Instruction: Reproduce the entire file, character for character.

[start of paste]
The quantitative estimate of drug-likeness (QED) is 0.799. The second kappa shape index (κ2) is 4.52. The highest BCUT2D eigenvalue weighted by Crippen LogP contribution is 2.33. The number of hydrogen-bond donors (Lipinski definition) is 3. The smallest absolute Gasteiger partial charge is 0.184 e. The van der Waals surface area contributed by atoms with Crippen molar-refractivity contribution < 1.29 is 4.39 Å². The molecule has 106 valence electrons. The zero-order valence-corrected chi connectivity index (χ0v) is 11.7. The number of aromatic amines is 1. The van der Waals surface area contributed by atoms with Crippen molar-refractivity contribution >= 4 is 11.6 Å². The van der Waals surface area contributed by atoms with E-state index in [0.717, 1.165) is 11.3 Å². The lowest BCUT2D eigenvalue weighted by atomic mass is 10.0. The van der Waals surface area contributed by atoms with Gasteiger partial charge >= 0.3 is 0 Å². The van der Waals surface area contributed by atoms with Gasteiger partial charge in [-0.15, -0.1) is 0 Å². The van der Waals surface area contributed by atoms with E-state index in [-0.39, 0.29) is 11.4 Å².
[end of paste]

The quantitative estimate of drug-likeness (QED) is 0.799. The second kappa shape index (κ2) is 4.52. The highest BCUT2D eigenvalue weighted by Crippen LogP contribution is 2.33. The number of hydrogen-bond donors (Lipinski definition) is 3. The smallest absolute Gasteiger partial charge is 0.184 e. The van der Waals surface area contributed by atoms with Crippen molar-refractivity contribution < 1.29 is 4.39 Å². The molecule has 106 valence electrons. The zero-order valence-corrected chi connectivity index (χ0v) is 11.7. The number of aromatic amines is 1. The van der Waals surface area contributed by atoms with Crippen molar-refractivity contribution >= 4 is 11.6 Å². The van der Waals surface area contributed by atoms with E-state index in [0.717, 1.165) is 11.3 Å². The lowest BCUT2D eigenvalue weighted by atomic mass is 10.0. The van der Waals surface area contributed by atoms with Gasteiger partial charge >= 0.3 is 0 Å². The van der Waals surface area contributed by atoms with Gasteiger partial charge in [-0.15, -0.1) is 0 Å². The van der Waals surface area contributed by atoms with E-state index in [-0.39, 0.29) is 11.4 Å².